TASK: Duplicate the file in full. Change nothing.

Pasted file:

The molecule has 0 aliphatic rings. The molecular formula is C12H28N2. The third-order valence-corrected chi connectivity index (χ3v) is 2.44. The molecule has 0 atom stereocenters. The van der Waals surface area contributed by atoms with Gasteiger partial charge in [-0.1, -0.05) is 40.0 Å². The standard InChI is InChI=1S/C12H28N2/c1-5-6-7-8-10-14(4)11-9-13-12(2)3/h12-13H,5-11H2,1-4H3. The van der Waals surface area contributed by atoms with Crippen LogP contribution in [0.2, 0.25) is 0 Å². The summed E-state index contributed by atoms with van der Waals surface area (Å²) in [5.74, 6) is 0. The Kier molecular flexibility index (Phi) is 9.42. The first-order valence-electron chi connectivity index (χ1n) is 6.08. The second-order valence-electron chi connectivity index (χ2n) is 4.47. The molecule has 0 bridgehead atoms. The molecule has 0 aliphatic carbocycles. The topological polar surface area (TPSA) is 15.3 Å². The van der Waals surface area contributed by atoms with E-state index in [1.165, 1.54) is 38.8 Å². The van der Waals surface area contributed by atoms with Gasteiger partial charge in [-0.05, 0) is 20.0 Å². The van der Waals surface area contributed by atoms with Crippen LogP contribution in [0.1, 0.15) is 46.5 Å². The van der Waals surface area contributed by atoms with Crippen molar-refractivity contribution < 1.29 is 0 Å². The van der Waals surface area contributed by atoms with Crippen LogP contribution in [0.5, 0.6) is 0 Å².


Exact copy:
The molecule has 0 aliphatic rings. The molecular formula is C12H28N2. The third-order valence-corrected chi connectivity index (χ3v) is 2.44. The molecule has 0 atom stereocenters. The van der Waals surface area contributed by atoms with Gasteiger partial charge in [-0.1, -0.05) is 40.0 Å². The standard InChI is InChI=1S/C12H28N2/c1-5-6-7-8-10-14(4)11-9-13-12(2)3/h12-13H,5-11H2,1-4H3. The van der Waals surface area contributed by atoms with Crippen LogP contribution in [0.2, 0.25) is 0 Å². The summed E-state index contributed by atoms with van der Waals surface area (Å²) in [5.74, 6) is 0. The Kier molecular flexibility index (Phi) is 9.42. The first-order valence-electron chi connectivity index (χ1n) is 6.08. The second-order valence-electron chi connectivity index (χ2n) is 4.47. The molecule has 0 bridgehead atoms. The molecule has 0 aliphatic carbocycles. The topological polar surface area (TPSA) is 15.3 Å². The van der Waals surface area contributed by atoms with E-state index in [1.165, 1.54) is 38.8 Å². The van der Waals surface area contributed by atoms with Gasteiger partial charge in [-0.05, 0) is 20.0 Å². The van der Waals surface area contributed by atoms with Crippen LogP contribution in [0.1, 0.15) is 46.5 Å². The van der Waals surface area contributed by atoms with Crippen molar-refractivity contribution < 1.29 is 0 Å². The van der Waals surface area contributed by atoms with Crippen LogP contribution in [0.5, 0.6) is 0 Å².